Quantum Computing is the study of theoretical computation systems that make direct use of quantum mechanical phenomena, such as superposition and entanglement, to perform operations on data. Quantum computers are different from binary digital electronic computers based on transistors. Quantum computing is on the rise to conquer a new method of how we do systematic computations and mathematical problems. The idea of quantum computers is to produce a faster rate of solutions to problems that would take conventional computers years to solve. Currently IBM has a quantum computer called the IBM-Q, which was released March 17, 2017 set to be the future of technology. The IBM-Q is designed to help with medicine, supply-chain, logistics, financial services, and artificial intelligence, leading us into a new world of technology and innovation.
As you can probably tell from the video the exact mechanics behind quantum computing are still foreign to the average individual. This goes without say that we are some ways away from commercially sized quantum computers being present in every household, but with the increasing research and experimentation with quantum mechanics we could see them for sale in the next few years. This year IBM plans to allow the public to test the IBM-Q over the internet for a fee under the name of Quantum Experience. If you can’t wait for either of those and happen to have 15 million to spare you could go ahead and buy your very own D-Wave, the first official commercial quantum computer. This version of the quantum computer came to be when former D-Wave CEO Geordie Rose teamed up with Nasa’s Eric Ladizinsky. Because Ladizinsky was already an expert at superconducting quantum interference devices, also known as Squids, his teaming with Rose was a match made in heaven.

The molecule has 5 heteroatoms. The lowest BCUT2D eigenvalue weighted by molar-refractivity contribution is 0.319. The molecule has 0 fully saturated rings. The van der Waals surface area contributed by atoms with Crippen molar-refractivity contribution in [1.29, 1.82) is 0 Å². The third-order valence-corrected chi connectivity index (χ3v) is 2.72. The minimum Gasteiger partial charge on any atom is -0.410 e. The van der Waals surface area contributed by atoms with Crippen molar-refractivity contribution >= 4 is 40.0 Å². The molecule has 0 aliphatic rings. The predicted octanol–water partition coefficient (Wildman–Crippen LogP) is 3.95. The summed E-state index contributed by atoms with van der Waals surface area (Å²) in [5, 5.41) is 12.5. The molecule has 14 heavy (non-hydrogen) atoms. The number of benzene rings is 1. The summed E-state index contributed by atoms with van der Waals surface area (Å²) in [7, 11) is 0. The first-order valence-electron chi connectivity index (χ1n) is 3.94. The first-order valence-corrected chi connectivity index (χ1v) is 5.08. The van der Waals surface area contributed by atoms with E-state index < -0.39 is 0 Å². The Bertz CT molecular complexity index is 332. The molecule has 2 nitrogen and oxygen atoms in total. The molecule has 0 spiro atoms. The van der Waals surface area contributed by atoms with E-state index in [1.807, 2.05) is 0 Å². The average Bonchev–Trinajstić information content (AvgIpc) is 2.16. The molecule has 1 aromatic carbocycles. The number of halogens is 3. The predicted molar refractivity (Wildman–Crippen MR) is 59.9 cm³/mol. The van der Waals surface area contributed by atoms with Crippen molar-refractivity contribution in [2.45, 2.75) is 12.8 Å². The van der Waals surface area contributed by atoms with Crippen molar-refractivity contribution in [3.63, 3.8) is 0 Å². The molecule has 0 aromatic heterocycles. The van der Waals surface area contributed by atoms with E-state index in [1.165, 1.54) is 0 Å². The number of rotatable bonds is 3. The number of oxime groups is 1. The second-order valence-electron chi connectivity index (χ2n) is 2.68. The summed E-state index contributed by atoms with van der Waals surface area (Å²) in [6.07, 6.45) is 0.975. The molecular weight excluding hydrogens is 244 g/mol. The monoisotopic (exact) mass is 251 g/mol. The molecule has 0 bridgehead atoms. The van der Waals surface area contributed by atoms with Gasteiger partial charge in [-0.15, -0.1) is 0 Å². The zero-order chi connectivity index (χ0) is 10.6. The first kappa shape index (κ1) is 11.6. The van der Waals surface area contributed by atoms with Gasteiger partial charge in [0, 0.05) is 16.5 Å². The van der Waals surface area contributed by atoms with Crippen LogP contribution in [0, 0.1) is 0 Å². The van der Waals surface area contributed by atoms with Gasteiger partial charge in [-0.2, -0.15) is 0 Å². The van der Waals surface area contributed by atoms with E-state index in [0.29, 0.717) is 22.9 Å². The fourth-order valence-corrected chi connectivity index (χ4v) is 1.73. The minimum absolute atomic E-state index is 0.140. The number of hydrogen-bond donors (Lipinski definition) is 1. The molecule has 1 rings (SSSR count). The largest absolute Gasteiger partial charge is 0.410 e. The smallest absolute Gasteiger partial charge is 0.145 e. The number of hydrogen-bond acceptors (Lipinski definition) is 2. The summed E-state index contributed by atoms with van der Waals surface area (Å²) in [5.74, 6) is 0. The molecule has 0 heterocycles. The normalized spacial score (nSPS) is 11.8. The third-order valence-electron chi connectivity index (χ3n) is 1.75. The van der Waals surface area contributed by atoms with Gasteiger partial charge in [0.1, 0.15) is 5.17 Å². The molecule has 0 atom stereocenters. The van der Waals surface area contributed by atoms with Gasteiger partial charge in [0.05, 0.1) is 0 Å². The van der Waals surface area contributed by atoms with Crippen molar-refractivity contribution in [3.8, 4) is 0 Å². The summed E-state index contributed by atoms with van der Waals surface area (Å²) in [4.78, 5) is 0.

With Rose’s research and ambition to not only build, but sell, the world’s first quantum computer, and Ladizinsky’s expertise in the field they were able to come up with the design of the D-Wave. Rather than approach it with the same Gate Model being attempted by scientists researching quantum computing at the time, Rose and his team at D-Wave used another method known as annealing. Instead of linking together ions and photons together in logic gates, like the gate model, Ladizinsky found a way to make magnetic fields travel in opposite directions around niobium loops, placing the electrons in what we know as superposition. He achieved this by supercooling the niobium loops near absolute zero while quantum tunneling charges from one loop to another allowing the loops to act as functional qubits, with the magnetic fields representing the 0s and 1s of conventional machines.
Quantum Computing, as we know is the future and is surpassing many other computing systems in the running. Artificial Intelligence and machine learning have adapted to learning new things and being able to solve problems. However, Quantum computing is definitely processing at a much faster rate than any computer now. Making it the next jump in society being the brains behind the operation. Quantum computing also does have many correlations within different sectors, such as; energy, education and machine learning. Knowing how much power it takes to generate a quantum computer, how much energy would it take to produce multiple quantum computers help with businesses and science. The implications it can have on education, which can be teaching students at a more efficient rate, or enhancing institutions with more current and updated systems. How fast can a quantum computer learn without being programmed to be taught a problem and the methods it takes to enhance its capabilities?